The Forging of American Socialism: Origins of the Modern Movement

By Howard H. Quint | Go to book overview

IV. The Christian Socialist Crusade

IN THE decades immediately prior to the Civil War, the Protestant pulpit was a bulwark of social stability. Northern Protestant clergymen were among the most active Abolitionists, but only rarely did they see fit to protest against the obvious injustices that resulted from the prevailing economic order. Rumblings of discontent during the Jacksonian period annoyed rather than frightened the clergy, particularly those members reared in the Calvinistic tradition of thrift, hard work, and stewardship. To confront the grumblers and to prove the heresy of their demands, Francis Wayland and other academic doctors of divinity confidently resorted to the Manchester School's laissez faire doctrines, distilling and redistilling them in lectures on political economy in American colleges. The clergy's faith in "natural economic laws," and in the men of affairs who operated under their assumptions, was coupled with a thoroughgoing condemnation of any misguided persons who might question them. Ricardo's "iron law of wages" answered with an indisputable finality those radicals who would obtain more money for workers through strikes. The existence of misery was unfortunate but inevitable since it stemmed from the weaknesses of human nature; it did not inhere in the economic system.1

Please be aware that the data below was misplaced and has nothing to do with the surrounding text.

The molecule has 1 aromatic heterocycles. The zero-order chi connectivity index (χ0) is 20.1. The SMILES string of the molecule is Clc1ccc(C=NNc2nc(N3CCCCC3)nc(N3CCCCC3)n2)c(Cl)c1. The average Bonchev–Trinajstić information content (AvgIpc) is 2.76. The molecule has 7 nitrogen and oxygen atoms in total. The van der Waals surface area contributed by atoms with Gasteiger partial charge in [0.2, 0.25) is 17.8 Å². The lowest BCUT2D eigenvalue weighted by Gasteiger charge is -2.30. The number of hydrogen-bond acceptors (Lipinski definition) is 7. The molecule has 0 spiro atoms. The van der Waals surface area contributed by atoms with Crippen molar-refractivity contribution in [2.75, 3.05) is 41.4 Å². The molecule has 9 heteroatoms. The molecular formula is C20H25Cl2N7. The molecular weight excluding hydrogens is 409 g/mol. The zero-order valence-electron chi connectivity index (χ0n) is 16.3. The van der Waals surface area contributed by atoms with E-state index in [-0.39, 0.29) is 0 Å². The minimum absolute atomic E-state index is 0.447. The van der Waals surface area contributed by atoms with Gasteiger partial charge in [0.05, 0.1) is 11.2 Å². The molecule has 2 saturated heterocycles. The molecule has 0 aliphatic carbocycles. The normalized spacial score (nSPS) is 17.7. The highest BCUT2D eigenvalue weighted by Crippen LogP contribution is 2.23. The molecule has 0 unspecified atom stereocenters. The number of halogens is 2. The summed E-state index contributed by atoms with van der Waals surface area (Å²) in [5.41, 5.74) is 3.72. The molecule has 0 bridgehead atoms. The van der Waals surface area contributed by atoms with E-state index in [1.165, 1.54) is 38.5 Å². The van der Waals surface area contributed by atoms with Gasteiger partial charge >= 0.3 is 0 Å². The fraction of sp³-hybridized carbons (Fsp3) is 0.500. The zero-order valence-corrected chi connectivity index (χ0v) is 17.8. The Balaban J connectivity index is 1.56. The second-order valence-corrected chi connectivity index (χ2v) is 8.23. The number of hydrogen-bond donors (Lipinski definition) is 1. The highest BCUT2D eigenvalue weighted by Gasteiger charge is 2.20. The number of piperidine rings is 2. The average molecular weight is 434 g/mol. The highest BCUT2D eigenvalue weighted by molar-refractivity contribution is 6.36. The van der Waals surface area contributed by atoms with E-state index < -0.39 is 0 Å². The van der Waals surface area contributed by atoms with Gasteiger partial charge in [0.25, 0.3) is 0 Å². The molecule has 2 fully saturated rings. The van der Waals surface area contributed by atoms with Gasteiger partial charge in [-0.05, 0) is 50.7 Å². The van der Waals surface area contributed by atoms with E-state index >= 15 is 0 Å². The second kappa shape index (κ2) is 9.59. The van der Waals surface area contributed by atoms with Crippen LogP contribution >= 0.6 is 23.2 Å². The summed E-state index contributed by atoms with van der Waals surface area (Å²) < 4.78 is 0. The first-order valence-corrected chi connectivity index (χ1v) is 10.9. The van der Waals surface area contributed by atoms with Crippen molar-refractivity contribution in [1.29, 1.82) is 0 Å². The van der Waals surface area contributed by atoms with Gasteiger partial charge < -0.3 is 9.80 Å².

Post Civil War years witnessed the rapid and dramatic inclination of the American economy toward industrial capitalism. The attendant social problems were brought starkly to attention by the unprecedented violence of the railroad strike of 1877, by the Eight-Hour Day strikes and the Haymarket Square incident of 1886, and by the swelling labor unrest during the first half of the 1890's. Likewise, the sprawling urban slum areas, created in large part by the new industrialism, became an

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1
For an account of the Protestant church's attitude toward social and economic problems in preindustrial America, see Henry F. May, Protestant Churches and Industrial America ( New York, 1949), pp. 3-87.

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The Forging of American Socialism: Origins of the Modern Movement
Table of contents

Table of contents

  • Title Page iii
  • Preface vii
  • Note on the Second Edition x
  • Contents xi
  • I. Marxism Comes to America 3
  • Ii. Failure of Boring from Within 37
  • Iii. Bellamy Makes Socialism Respectable 72
  • Iv. the Christian Socialist Crusade 103
  • V. Deleon Molds the Socialist Labor Party 142
  • Vi. Wayland Plants Grass Roots Socialism 175
  • Vii. Socialism Faces Populism 210
  • Viii. Non-Partisan Socialism 247
  • Ix. the Communitarians' Last Stand 280
  • X. American Socialism Comes of Age 319
  • Xi. Socialist Unity Achieved 350
  • Bibliographical Essay 389
  • Index 395
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